This day in sports: Tiger Woods wins a fourth consecutive major


At the Masters on this date in 2001, Tiger Woods, 25, completed the “Tiger Slam” with a two-shot victory over runner-up David Duval. A final-round score of 66 at Augusta National gave him a four-round total of 272 (16 under par) and titles in four consecutive majors.

Woods won the 2000 U.S. Open, 2000 British Open, 2000 PGA Championship and the 2001 Masters in a span of 294 days by a combined 26 strokes. He was a combined 65 under par.

A crowd of 53,775, the largest in Atlanta-Fulton County Stadium history, saw Henry Aaron pass Babe Ruth on the all-time home run list in 1974 when he hit his 715th in the fourth inning off Dodgers left-hander Al Downing.

Aaron retired in 1976 with 755, a record that stood until 2007 when it was broken by Barry Bonds on Aug. 7 in San Francisco.

The Lakers have had 15 games postponed because of the COVID-19 pandemic, the latest Wednesday night against the Chicago Bulls at Staples Center. The Lakers won 118-112 on Nov. 5 in Chicago.

In baseball, the Dodgers would have played the Cardinals in the third game of a four in St. Louis. The Angels and the Oakland Athletics would have played the final of a three-game series at Angel Stadium.

Here is a look at memorable games and outstanding sports performances on this date:

1935 — In a steady rain, Gene Sarazen crushes a four-wood, known then as a “spoon,” from 235 yards away and gets a double eagle on the par-five 15th hole at Augusta National to erase Craig Wood’s three-stroke lead. Sportswriter Grantland Rice calls it the “shot heard ’round the world” and Sarazen goes on to win the Masters.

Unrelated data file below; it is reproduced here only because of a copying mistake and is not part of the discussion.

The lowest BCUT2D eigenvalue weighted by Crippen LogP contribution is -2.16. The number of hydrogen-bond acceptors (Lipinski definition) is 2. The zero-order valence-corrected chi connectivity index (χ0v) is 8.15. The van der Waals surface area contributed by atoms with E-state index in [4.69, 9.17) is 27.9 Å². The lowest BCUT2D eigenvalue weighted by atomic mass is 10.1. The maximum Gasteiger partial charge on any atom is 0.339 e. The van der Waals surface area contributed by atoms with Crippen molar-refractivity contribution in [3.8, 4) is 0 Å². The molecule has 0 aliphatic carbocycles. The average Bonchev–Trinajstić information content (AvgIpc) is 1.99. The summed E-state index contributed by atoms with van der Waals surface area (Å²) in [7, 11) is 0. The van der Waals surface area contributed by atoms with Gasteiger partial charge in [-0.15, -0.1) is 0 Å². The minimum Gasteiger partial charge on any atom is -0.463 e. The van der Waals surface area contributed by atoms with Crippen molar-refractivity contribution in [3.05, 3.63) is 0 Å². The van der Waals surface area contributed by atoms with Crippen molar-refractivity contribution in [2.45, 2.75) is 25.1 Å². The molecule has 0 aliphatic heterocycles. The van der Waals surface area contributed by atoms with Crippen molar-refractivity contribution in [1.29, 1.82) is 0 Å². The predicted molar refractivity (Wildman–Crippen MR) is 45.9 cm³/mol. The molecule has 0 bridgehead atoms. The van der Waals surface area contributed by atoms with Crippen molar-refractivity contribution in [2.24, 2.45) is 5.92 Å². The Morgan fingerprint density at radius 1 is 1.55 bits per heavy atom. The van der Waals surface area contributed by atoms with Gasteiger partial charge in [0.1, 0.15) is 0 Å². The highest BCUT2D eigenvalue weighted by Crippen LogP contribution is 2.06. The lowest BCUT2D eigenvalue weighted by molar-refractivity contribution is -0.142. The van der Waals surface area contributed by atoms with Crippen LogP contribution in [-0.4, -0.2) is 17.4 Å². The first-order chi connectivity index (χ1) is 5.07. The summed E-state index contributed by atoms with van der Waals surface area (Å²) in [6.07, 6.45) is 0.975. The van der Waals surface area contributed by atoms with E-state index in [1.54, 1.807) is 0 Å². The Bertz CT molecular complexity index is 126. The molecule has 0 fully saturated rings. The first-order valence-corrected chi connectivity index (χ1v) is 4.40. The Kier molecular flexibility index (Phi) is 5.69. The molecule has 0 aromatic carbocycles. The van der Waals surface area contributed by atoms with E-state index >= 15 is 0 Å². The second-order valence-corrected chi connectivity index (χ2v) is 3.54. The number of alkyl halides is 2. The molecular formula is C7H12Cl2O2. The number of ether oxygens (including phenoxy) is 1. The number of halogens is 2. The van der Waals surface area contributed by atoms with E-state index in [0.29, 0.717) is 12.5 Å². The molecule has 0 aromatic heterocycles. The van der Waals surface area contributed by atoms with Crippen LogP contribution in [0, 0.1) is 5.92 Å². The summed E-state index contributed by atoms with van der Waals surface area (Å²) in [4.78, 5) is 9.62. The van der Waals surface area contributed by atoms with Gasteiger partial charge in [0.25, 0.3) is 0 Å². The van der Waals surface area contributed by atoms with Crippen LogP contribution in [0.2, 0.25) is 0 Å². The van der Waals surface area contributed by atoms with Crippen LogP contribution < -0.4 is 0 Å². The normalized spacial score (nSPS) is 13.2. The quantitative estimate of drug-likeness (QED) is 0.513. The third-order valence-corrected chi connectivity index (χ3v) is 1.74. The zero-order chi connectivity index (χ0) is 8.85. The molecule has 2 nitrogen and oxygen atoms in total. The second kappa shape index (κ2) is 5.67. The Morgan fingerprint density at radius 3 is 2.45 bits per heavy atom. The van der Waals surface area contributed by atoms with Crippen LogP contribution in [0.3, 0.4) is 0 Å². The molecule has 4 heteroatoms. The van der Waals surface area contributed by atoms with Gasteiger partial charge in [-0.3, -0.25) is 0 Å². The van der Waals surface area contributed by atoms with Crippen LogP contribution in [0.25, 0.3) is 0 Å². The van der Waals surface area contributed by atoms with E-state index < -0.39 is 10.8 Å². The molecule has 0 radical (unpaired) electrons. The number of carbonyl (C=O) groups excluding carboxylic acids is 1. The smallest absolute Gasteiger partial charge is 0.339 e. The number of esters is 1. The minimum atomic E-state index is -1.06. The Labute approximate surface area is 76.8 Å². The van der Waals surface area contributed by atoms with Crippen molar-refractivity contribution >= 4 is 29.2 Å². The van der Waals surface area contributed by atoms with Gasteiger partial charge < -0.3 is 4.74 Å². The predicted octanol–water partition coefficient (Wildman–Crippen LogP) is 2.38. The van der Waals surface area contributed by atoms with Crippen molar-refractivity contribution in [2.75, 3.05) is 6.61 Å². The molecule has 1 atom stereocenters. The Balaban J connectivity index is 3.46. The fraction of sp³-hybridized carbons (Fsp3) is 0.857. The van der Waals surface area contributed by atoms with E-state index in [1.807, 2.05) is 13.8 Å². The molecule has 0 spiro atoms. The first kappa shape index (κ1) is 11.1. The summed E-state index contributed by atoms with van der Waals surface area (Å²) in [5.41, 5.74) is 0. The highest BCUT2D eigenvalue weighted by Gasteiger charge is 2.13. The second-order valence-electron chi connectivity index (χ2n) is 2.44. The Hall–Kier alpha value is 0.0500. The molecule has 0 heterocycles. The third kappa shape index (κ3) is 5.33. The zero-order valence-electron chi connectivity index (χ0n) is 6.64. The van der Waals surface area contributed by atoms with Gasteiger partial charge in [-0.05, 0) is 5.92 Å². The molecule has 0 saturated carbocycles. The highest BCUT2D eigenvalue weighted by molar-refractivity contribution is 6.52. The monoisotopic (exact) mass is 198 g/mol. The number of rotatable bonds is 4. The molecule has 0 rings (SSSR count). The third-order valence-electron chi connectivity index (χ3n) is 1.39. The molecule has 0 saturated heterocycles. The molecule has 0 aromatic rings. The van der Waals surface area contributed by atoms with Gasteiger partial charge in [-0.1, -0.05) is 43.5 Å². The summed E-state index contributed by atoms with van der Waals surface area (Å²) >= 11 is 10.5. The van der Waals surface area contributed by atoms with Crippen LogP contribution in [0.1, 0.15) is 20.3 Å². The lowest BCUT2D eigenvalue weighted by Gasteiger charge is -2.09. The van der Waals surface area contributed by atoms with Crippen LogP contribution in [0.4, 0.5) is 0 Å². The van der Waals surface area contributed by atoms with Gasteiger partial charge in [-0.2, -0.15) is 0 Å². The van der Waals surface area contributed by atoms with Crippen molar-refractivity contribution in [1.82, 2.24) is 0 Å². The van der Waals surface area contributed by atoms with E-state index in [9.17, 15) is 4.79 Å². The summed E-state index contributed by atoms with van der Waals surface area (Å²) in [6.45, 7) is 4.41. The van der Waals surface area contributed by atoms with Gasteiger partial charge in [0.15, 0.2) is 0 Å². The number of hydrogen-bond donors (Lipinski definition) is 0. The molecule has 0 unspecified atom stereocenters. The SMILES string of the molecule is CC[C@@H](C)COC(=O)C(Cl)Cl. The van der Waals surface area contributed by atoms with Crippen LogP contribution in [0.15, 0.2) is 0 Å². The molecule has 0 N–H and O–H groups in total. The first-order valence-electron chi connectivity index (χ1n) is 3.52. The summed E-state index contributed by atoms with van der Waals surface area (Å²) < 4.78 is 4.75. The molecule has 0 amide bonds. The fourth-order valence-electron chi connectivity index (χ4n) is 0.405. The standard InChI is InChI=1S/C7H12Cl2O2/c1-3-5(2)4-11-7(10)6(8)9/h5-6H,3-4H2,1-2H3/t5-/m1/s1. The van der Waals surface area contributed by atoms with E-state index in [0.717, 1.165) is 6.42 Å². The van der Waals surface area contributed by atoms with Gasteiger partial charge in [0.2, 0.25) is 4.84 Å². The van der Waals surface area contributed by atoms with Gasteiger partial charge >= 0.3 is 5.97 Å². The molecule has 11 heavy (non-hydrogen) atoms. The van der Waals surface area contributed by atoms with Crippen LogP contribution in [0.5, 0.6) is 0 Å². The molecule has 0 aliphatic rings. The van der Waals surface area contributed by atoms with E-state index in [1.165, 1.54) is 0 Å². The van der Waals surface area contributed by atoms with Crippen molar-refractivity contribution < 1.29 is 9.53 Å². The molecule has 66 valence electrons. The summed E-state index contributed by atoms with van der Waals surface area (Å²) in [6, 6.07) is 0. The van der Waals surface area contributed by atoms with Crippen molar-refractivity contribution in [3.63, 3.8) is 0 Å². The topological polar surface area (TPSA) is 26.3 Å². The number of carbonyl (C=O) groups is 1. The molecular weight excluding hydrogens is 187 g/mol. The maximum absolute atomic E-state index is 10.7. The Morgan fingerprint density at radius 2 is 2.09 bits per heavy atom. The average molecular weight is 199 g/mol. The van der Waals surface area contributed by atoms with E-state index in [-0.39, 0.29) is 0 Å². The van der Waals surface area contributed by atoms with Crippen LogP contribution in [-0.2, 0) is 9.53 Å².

1943 —The Detroit Red Wings beat the Boston Bruins 2-0 to win the Stanley Cup in a four-game sweep. Boston scores only five goals in the series while Detroit has 16.

1975 — Frank Robinson, the first black manager in baseball, debuts as player-manager for the Cleveland Indians. Batting second as the designated hitter, Robinson hits a home run in his first at-bat off Doc Medich to lead the Indians past the New York Yankees 5-3.

1989 — Alex English scores 26 points to become the first player in NBA history with 2,000 points in eight straight seasons, and the Denver Nuggets beat the Utah Jazz 110-106. In his 15-year career, English averages 21.5 points and 5.5 rebounds.

1990 — Nick Faldo is the second golfer to win consecutive Masters championships, beating Ray Floyd, who hits a seven-iron into a pond on the second playoff hole at Augusta National. Faldo joins Jack Nicklaus as the only repeat winner and it is his third of six major titles.

2007 — Sidney Crosby of the Pittsburgh Penguins finishes the season with 120 points to become the youngest player to win the Art Ross Trophy for most points. Crosby, 19, improves the mark set by Wayne Gretzky, who was 20 when he had 164 points in 1980-81. Crosby has 36 goals and 84 assists and is named captain, the first for the Penguins since the retirement of Mario Lemieux.

2008 — Candace Parker, playing with an injured left shoulder, scores 17 points and grabs nine rebounds to help Tennessee win its eighth women’s NCAA championship with a 64-48 victory over Stanford. The Lady Vols are the first repeat champions since Connecticut’s three straight titles from 2002 to 2004.

2013 — Luke Hancock comes off the bench to make all five of his three-point shots and lead Louisville to its first NCAA championship since 1986 with an 82-76 win over Michigan at the Georgia Dome in Atlanta. Rick Pitino becomes the first coach to win a championship at two schools, following his title at Kentucky in 1996.

SOURCE: Associated Press



Source link Sports

Copy link
Powered by Social Snap